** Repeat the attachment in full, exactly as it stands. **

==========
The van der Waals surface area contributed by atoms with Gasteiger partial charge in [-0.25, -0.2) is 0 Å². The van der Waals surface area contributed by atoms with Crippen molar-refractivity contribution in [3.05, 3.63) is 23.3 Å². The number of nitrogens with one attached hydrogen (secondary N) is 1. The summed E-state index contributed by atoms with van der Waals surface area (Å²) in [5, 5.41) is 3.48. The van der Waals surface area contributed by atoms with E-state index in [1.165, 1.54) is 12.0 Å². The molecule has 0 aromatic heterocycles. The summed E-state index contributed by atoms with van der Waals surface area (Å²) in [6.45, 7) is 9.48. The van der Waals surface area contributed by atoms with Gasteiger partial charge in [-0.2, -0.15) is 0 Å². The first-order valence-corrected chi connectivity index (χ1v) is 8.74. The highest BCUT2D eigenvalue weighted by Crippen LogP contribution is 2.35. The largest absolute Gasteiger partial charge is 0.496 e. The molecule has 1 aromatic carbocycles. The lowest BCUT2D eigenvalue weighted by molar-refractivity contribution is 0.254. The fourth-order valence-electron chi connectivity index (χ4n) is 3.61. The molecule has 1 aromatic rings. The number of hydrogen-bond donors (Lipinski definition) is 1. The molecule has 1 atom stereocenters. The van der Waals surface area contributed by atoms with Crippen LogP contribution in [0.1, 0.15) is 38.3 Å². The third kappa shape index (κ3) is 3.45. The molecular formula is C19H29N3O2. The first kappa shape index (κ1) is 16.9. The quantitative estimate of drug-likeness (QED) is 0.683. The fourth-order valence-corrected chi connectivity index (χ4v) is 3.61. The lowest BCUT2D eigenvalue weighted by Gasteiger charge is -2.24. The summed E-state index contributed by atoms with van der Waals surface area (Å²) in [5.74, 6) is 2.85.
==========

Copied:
The van der Waals surface area contributed by atoms with Gasteiger partial charge in [-0.25, -0.2) is 0 Å². The van der Waals surface area contributed by atoms with Crippen molar-refractivity contribution in [3.05, 3.63) is 23.3 Å². The number of nitrogens with one attached hydrogen (secondary N) is 1. The summed E-state index contributed by atoms with van der Waals surface area (Å²) in [5, 5.41) is 3.48. The van der Waals surface area contributed by atoms with E-state index in [1.165, 1.54) is 12.0 Å². The molecule has 0 aromatic heterocycles. The summed E-state index contributed by atoms with van der Waals surface area (Å²) in [6.45, 7) is 9.48. The van der Waals surface area contributed by atoms with Gasteiger partial charge in [-0.2, -0.15) is 0 Å². The first-order valence-corrected chi connectivity index (χ1v) is 8.74. The highest BCUT2D eigenvalue weighted by Crippen LogP contribution is 2.35. The largest absolute Gasteiger partial charge is 0.496 e. The molecule has 1 aromatic carbocycles. The lowest BCUT2D eigenvalue weighted by molar-refractivity contribution is 0.254. The fourth-order valence-electron chi connectivity index (χ4n) is 3.61. The molecule has 1 aromatic rings. The number of hydrogen-bond donors (Lipinski definition) is 1. The molecule has 1 atom stereocenters. The van der Waals surface area contributed by atoms with Crippen LogP contribution in [0.1, 0.15) is 38.3 Å². The third kappa shape index (κ3) is 3.45. The molecular formula is C19H29N3O2. The first kappa shape index (κ1) is 16.9. The quantitative estimate of drug-likeness (QED) is 0.683. The fourth-order valence-corrected chi connectivity index (χ4v) is 3.61. The lowest BCUT2D eigenvalue weighted by Gasteiger charge is -2.24. The summed E-state index contributed by atoms with van der Waals surface area (Å²) in [5.74, 6) is 2.85.